Pharmacokinetics of Oseltamivir in Newborns and Infants
|ClinicalTrials.gov Identifier: NCT01388439|
Recruitment Status : Completed
First Posted : July 6, 2011
Last Update Posted : July 6, 2011
|Condition or disease||Intervention/treatment|
|Prematurity of Fetus||Drug: Oseltamivir|
|Study Type :||Observational|
|Actual Enrollment :||19 participants|
|Official Title:||Pharmacokinetics of Oseltamivir in Newborns and Infants|
|Study Start Date :||January 2011|
|Primary Completion Date :||January 2011|
|Study Completion Date :||January 2011|
One infant in the Neonatal Intensive Care Unit (NICU) at St. Louis Children's Hospital experienced respiratory decompensation and tested positive for influenza virus type A by fluorescent antibody stain performed on a nasopharyngeal swab. This infant received treatment doses of oseltamivir. Subsequently, 27 other infants received oseltamivir prophylaxis for exposure to influenza virus type A. Exposed infants were those who shared a primary medical team, nursing care, respiratory therapist, physical therapist, or occupational therapist with the influenza A positive infant. Prophylaxis was deemed necessary by the attending neonatologist after consultation with the Infectious Diseases Division of the Department of Pediatrics at the Washington University School of Medicine.
Treatment dose was oseltamivir 3 mg/kg/dose by mouth (PO) twice daily. Prophylactic dose was oseltamivir 1 mg/kg/dose PO once daily to infants < 28 weeks postmenstrual age (PMA), 1 mg/kg/dose PO twice daily to infants 28 - 38 weeks PMA, and 3 mg/kg/dose PO once daily to infants > 38 weeks PMA. Dosing in infants < 28 weeks PMA was chosen based on unpublished data from Acosta et al. This data was obtained from phone contact with Dr. Peter Gal, co-author of the study. Dosing in infants 28 - 38 weeks PMA was chosen based on published data from Acosta et al.1 Dosing in infants > 38 weeks PMA and less than 3 months postnatal age was chosen based on data from Kimberlin et al. Dosing in infants > 38 weeks PMA and greater than 3 months postnatal age was per the recommendations of the Advisory Committee on Immunization Practices of the United States Department of Health and Human Services.
- Oseltamivir pharmacokinetics in neonates and infants [ Time Frame: Two sample points, one 0-3 hours (baseline) and one 3-24 hours post dose ]Pharmacokinetic parameters calculated for individual subjects will include apparent distribution volume and elimination half-life of oseltamivir (OST) and OST carboxylate (CBX). Area under the plasma concentration versus time curve (AUC) of OST and OST CBX will be determined using the trapezoidal method. A population pharmacokinetic model will be generated based on pooled pharmacokinetic data (2-compartment model for OST and 1-compartment model for OST CBX) utilizing maximum likelihood estimation. A weight-based dosing table will be generated to provide AUC exposures comparable to adults.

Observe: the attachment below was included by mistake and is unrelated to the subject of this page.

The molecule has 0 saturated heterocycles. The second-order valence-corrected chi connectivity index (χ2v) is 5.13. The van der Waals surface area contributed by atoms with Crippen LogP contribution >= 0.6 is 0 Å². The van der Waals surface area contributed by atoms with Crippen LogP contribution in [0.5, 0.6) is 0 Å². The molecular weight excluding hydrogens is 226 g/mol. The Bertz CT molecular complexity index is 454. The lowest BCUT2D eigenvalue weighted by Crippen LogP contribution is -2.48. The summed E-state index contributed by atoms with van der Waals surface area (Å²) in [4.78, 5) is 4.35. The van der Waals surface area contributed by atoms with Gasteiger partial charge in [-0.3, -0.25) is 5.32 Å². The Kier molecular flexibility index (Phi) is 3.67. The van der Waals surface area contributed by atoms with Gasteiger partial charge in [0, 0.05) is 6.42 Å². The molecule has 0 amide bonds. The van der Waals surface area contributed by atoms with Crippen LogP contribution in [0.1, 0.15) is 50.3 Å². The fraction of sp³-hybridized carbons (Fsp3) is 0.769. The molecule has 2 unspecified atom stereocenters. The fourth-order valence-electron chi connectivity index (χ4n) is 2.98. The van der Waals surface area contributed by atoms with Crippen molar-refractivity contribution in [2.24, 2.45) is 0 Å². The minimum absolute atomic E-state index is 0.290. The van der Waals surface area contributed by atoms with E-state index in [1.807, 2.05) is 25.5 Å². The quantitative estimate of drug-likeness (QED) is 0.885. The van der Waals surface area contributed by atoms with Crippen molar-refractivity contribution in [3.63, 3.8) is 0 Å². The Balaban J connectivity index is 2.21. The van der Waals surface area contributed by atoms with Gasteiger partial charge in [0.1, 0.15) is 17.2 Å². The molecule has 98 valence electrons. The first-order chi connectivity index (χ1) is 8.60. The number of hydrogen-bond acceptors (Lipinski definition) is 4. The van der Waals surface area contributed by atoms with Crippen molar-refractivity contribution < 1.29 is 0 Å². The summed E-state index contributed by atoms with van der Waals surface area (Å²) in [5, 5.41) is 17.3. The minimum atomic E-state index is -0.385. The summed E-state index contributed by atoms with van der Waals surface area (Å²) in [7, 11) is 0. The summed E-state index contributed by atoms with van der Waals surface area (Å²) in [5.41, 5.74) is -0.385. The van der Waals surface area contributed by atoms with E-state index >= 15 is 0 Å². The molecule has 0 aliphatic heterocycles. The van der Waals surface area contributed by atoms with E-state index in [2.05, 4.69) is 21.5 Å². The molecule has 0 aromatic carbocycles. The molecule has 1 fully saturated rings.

- Oseltamivir target level attainment [ Time Frame: Two sample points, one 0-3 hours (baseline) and one 3-24 hours post dose ]OST target level attainment of the currently recommended dosing regimen in neonates and infants will be calculated. Currently recommended doses were utilized for all neonates and infants in our cohort. The target level attainment in this cohort will be calculated.
Biospecimen Retention: Samples With DNA
Two whole blood samples (0.5 mL) were obtained at steady state (day 3 of therapy or later), collected in K3EDTA mini-collection tubes labeled with a sample identification number. Plasma specimens were separated by centrifugation of 1500 g for 10 minutes at 4 degrees Celsius within 60 minutes of sample collection. Plasma supernatant was transferred into a cryovial labeled with the same sample identification number. Cryovials were immediately stored at -70 degrees Celsius. Sample obtainment and processing was directly supervised by the principle investigator.
The blood samples are currently being stored at -70 degrees Celsius in a research laboratory operated by medical faculty of the Washington University School of Medicine Department of Pediatrics Division of Infectious Diseases in the McDonnell Medical Sciences Building.
Please refer to this study by its ClinicalTrials.gov identifier (NCT number): NCT01388439
|United States, Missouri|
|St. Louis Children's Hosptial|
|St. Louis, Missouri, United States, 63110|